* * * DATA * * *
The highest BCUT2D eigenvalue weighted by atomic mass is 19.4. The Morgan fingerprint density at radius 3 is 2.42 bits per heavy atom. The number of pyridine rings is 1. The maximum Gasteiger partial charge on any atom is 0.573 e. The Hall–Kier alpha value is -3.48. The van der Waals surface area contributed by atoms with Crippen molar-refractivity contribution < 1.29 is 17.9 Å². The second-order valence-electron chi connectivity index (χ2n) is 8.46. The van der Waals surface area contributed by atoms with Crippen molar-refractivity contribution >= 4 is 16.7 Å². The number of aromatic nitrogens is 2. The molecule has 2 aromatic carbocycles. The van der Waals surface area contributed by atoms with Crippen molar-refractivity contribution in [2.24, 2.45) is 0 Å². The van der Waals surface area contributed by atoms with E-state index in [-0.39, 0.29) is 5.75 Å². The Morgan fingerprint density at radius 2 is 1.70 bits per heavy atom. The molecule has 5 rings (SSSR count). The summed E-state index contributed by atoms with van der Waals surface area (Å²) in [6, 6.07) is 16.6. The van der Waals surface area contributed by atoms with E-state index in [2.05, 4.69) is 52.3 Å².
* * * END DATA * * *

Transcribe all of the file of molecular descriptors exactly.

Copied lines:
The highest BCUT2D eigenvalue weighted by atomic mass is 19.4. The Morgan fingerprint density at radius 3 is 2.42 bits per heavy atom. The number of pyridine rings is 1. The maximum Gasteiger partial charge on any atom is 0.573 e. The Hall–Kier alpha value is -3.48. The van der Waals surface area contributed by atoms with Crippen molar-refractivity contribution < 1.29 is 17.9 Å². The second-order valence-electron chi connectivity index (χ2n) is 8.46. The van der Waals surface area contributed by atoms with Crippen molar-refractivity contribution >= 4 is 16.7 Å². The number of aromatic nitrogens is 2. The molecule has 2 aromatic carbocycles. The van der Waals surface area contributed by atoms with Crippen molar-refractivity contribution in [2.24, 2.45) is 0 Å². The van der Waals surface area contributed by atoms with E-state index in [-0.39, 0.29) is 5.75 Å². The Morgan fingerprint density at radius 2 is 1.70 bits per heavy atom. The molecule has 5 rings (SSSR count). The summed E-state index contributed by atoms with van der Waals surface area (Å²) in [6, 6.07) is 16.6. The van der Waals surface area contributed by atoms with E-state index in [2.05, 4.69) is 52.3 Å².